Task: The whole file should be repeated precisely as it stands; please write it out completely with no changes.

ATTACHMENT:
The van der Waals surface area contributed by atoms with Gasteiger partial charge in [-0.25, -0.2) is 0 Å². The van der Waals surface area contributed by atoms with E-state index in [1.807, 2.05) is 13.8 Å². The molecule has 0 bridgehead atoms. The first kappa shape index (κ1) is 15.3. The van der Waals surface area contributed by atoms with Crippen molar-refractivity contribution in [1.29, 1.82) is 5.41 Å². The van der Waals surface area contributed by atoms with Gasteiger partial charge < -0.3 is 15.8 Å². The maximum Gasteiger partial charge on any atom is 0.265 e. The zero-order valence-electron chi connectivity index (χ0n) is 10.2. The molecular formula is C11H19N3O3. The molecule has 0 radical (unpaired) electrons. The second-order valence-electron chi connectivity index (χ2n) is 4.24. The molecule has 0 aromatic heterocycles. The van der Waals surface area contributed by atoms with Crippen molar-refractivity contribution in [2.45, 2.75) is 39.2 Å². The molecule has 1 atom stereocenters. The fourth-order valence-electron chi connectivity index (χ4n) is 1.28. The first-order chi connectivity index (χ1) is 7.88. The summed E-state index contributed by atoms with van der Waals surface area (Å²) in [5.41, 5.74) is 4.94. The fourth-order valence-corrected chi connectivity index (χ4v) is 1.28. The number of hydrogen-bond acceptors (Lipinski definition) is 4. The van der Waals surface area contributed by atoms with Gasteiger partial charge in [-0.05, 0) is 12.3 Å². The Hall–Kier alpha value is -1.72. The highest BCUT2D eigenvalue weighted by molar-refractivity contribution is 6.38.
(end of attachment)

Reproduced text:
The van der Waals surface area contributed by atoms with Gasteiger partial charge in [-0.25, -0.2) is 0 Å². The van der Waals surface area contributed by atoms with E-state index in [1.807, 2.05) is 13.8 Å². The molecule has 0 bridgehead atoms. The first kappa shape index (κ1) is 15.3. The van der Waals surface area contributed by atoms with Crippen molar-refractivity contribution in [1.29, 1.82) is 5.41 Å². The van der Waals surface area contributed by atoms with Gasteiger partial charge < -0.3 is 15.8 Å². The maximum Gasteiger partial charge on any atom is 0.265 e. The zero-order valence-electron chi connectivity index (χ0n) is 10.2. The molecular formula is C11H19N3O3. The molecule has 0 radical (unpaired) electrons. The second-order valence-electron chi connectivity index (χ2n) is 4.24. The molecule has 0 aromatic heterocycles. The van der Waals surface area contributed by atoms with Crippen molar-refractivity contribution in [2.45, 2.75) is 39.2 Å². The molecule has 1 atom stereocenters. The fourth-order valence-electron chi connectivity index (χ4n) is 1.28. The first-order chi connectivity index (χ1) is 7.88. The summed E-state index contributed by atoms with van der Waals surface area (Å²) in [5.41, 5.74) is 4.94. The fourth-order valence-corrected chi connectivity index (χ4v) is 1.28. The number of hydrogen-bond acceptors (Lipinski definition) is 4. The van der Waals surface area contributed by atoms with Gasteiger partial charge in [-0.05, 0) is 12.3 Å². The Hall–Kier alpha value is -1.72. The highest BCUT2D eigenvalue weighted by molar-refractivity contribution is 6.38.